450–470 kg AIM-54 Phoenix  United States 1974–2004 61 kg High explosive 190 km Mach 5

475 kg R-40  Soviet Union  Russia 1970- 38–100 kg Blast fragmentation 50–80 km Mach 2.2-4.5

490 kg R-33  Soviet Union  Russia 1981- 47.5 kg HE/fragmentation warhead 304 km Mach 4.5-6

600 kg R-37  Soviet Union  Russia 1989- 60 kg HE fragmentation directional warhead 150-400+ km Mach 6

748 kg K-100  Russia 2010- 50 kg HE fragmentation directional warhead 200-400+ km Mach 3.3

See also[edit]

Air-to-air rocket Missile Missile
guidance Guided missile List of missiles Missile


Albert Ball, V. C. Chaz Bowyer. Crecy Publishing, 2002. ISBN 0-947554-89-0, ISBN 978-0-947554-89-7.

Inline citations[edit]

^ Albert Ball
Albert Ball
VC. pp. 90–91.  ^ The History Channel Archived 2009-05-19 at the Wayback Machine. ^ "Atmospheric Effects on Electro-optics". Retrieved 4 November 2014.  ^ Carlo Kopp (Aug 2009). "The Russian Philosophy of BVR Air Combat". Airpower Australia, Retrieved April 2010 ^ a b Carlo Kopp (April 1997). "Fourth Generation AAMs - The Rafael Python 4". Australian Aviation. Retrieved 2007-03-08.  ^ Carlo Kopp (August 1998). "Helmet Mounted Sights and Displays". Air Power International. Retrieved 2007-03-08.  ^ http://rbase.new-factoria.ru/missile/wobb/r73/r73.shtml ^ http://worldweapon.ru/sam/r77.php ^ http://rbase.new-factoria.ru/missile/wobb/r77/r77.shtml ^ http://articles.janes.com/notice.html ^ http://www.testpilot.ru/russia/vympel/r/37/r37.htm ^ http://sputniknews.com/russia/20120124/170929008.html ^ "New Avionics For Gripen, Typhoon And Rafale". Retrieved 4 November 2014.  ^ a b "First Tranche 3 Typhoon Readied For Flight". Retrieved 4 November 2014.  ^ "Allgemeine Luftkampfraketen". Retrieved 4 November 2014.  ^ "Fatter - Jane's Air-Launched Weapons". Retrieved 4 November 2014.  ^ "Sedjil - Jane's Air-Launched Weapons". Retrieved 4 November 2014.  ^ "Iranian F-14 Tomcat's new indigenous air-to-air missile is actually an (improved?) AIM-54 Phoenix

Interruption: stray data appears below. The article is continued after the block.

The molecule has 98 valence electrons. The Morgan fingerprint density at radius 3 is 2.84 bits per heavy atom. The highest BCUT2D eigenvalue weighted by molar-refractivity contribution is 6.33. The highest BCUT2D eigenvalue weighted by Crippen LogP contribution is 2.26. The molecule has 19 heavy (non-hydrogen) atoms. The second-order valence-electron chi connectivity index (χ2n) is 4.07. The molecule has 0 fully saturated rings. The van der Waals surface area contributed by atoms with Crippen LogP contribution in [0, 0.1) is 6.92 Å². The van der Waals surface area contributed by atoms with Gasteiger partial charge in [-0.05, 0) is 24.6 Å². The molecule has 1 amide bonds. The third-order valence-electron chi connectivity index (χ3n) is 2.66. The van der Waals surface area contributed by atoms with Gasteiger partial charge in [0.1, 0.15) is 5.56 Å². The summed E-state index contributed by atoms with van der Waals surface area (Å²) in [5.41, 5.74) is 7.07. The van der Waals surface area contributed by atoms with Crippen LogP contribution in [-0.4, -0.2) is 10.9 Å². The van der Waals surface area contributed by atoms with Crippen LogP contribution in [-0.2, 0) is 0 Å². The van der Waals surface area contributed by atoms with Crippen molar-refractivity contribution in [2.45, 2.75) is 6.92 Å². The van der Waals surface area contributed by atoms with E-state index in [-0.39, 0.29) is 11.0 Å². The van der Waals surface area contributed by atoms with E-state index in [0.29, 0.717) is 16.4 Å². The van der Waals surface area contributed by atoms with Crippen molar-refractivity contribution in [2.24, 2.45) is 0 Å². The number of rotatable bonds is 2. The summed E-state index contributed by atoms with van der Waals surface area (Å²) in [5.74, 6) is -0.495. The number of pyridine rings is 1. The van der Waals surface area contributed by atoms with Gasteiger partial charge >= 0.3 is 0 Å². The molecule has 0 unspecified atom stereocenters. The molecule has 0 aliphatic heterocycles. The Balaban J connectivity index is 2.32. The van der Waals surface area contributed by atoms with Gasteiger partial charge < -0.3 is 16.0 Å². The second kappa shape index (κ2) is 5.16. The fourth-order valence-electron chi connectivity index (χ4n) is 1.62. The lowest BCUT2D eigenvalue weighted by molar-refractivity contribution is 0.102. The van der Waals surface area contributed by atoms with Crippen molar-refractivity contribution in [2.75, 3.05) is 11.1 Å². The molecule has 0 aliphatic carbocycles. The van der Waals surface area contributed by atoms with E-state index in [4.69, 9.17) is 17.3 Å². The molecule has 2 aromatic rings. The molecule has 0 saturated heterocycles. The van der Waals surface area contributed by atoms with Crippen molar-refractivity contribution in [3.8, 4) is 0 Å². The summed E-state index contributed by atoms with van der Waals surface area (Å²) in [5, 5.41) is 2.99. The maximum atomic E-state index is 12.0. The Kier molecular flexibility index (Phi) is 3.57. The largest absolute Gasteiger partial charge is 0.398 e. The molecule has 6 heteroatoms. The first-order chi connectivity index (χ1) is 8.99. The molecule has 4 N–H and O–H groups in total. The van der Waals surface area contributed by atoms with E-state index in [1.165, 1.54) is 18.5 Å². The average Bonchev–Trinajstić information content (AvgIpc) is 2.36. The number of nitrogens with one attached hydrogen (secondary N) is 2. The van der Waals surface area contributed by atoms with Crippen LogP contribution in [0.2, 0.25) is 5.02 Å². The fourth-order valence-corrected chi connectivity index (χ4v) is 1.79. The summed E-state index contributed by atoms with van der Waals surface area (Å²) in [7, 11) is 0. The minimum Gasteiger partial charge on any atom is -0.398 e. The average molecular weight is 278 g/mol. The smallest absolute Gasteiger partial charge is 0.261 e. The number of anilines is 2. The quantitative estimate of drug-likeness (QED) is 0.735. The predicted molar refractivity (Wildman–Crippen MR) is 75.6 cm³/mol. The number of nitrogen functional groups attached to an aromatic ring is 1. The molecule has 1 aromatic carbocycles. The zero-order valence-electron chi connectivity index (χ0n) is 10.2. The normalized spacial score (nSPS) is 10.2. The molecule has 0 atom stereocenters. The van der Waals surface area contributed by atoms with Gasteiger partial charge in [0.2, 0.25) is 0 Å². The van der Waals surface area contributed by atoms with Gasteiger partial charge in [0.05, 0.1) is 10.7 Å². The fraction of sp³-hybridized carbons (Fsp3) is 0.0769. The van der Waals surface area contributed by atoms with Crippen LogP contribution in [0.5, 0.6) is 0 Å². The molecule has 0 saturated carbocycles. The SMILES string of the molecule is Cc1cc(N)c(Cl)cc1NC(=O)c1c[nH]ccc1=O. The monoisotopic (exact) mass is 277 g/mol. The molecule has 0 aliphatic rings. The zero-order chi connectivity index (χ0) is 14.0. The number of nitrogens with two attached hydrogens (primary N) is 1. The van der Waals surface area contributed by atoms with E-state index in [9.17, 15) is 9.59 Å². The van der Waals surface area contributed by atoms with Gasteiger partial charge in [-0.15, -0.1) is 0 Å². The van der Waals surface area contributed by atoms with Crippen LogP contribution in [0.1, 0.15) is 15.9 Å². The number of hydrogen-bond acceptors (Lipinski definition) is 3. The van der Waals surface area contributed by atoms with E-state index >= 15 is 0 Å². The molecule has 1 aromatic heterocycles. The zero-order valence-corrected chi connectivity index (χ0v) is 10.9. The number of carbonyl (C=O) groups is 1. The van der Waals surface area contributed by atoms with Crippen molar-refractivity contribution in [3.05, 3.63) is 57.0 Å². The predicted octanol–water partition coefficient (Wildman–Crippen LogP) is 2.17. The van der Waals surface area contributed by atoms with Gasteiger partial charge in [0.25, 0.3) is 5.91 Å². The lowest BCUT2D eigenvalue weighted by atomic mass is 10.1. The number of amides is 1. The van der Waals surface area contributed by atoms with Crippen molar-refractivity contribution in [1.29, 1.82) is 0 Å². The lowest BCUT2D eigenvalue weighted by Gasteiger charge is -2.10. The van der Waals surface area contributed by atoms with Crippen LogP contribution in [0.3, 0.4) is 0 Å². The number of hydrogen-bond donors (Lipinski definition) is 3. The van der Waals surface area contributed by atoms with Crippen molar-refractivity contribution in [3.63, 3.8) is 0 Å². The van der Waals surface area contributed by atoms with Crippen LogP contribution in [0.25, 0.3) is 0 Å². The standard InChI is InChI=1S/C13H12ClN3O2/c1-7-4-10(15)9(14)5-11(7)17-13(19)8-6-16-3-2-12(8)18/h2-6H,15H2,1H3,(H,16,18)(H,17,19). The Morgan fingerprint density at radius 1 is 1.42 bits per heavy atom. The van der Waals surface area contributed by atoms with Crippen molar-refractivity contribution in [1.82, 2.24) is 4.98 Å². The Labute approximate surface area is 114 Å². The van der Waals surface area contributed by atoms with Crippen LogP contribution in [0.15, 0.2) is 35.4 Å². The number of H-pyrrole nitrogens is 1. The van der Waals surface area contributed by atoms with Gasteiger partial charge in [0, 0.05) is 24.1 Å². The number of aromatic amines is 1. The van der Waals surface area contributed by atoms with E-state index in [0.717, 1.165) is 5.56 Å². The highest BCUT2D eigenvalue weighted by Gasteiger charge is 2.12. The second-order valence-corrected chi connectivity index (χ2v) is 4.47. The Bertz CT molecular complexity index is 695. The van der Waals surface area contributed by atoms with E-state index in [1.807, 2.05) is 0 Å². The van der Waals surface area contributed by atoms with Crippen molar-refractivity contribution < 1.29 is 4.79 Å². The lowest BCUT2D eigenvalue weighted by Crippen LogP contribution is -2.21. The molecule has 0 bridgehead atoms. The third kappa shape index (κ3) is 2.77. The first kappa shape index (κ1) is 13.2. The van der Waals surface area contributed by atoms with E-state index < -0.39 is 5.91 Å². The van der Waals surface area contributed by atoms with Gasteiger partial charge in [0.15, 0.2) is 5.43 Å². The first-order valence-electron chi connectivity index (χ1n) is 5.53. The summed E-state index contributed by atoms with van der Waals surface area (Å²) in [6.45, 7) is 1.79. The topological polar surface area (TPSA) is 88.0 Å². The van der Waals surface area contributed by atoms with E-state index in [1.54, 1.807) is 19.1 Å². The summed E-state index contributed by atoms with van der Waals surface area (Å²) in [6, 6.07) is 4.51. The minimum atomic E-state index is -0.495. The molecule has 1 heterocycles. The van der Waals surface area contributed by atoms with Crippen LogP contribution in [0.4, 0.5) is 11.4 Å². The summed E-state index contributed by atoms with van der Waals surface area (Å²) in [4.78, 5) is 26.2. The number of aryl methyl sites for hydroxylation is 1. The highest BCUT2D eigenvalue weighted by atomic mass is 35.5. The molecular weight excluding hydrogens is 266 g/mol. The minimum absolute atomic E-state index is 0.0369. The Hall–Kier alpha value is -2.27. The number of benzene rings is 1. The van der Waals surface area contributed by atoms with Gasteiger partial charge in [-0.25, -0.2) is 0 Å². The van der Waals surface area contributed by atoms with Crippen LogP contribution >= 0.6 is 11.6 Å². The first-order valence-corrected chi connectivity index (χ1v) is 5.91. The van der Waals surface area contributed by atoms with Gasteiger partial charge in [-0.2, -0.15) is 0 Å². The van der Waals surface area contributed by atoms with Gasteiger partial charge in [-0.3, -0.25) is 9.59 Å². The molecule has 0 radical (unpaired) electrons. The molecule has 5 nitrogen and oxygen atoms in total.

AIM-54 Phoenix
replica". Retrieved 11 February 2015.  ^ https://www.flightglobal.com/news/articles/usaf-reveals-slimmed-down-sacm-air-to-air-missile-co-422413/ ^ https://web.archive.org/web/20160901102806/http://www.janes.com/article/57493/raytheon-selected-to-deliver-next-generation-tactical-air-to-air-missile-solutions ^ http://www.upi.com/Business_News/Security-Industry/2016/01/21/Raytheon-to-research-tactical-missile-capabilities/7671453398070/ ^ https://fightersweep.com/4499/sacm-affordable-highly-lethal-missile/ ^ http://www.militaryaerospace.com/articles/2016/01/missiles-technology-research.html ^ "There's No Escaping MBDA's Meteor Missile". Aviation International News. Retrieved 4 November 2014. 

External links[edit]

Air-to-air missile
Air-to-air missile
non-comparison table

v t e

Types of missile

By platform

Cruise missile Air-launched cruise missile
Air-launched cruise missile
(ALCM) Submarine-launched cruise missile
Submarine-launched cruise missile
(SLCM) Air-to-air missile
Air-to-air missile
(AAM) Air-to-surface missile
Air-to-surface missile
(ASM) Surface-to-air missile
Surface-to-air missile
(SAM) Surface-to-surface missile (SSM) Ballistic missile Air-launched ballistic missile
Air-launched ballistic missile
(ALBM) Intercontinental ballistic missile
Intercontinental ballistic missile
(ICBM) Intermediate-range ballistic missile
Intermediate-range ballistic missile
(IRBM) Medium-range ballistic missile
Medium-range ballistic missile
(MRBM) Short-range ballistic missile
Short-range ballistic missile
(SRBM) Tactical ballistic missile Theatre ballistic missile Submarine-launched ballistic missile
Submarine-launched ballistic missile
(SLBM) Standoff missiles Shoulder-fired missile Hypersonic glide vehicle Beyond-visual-range missile
Beyond-visual-range missile

By target type

Anti-ballistic missile
Anti-ballistic missile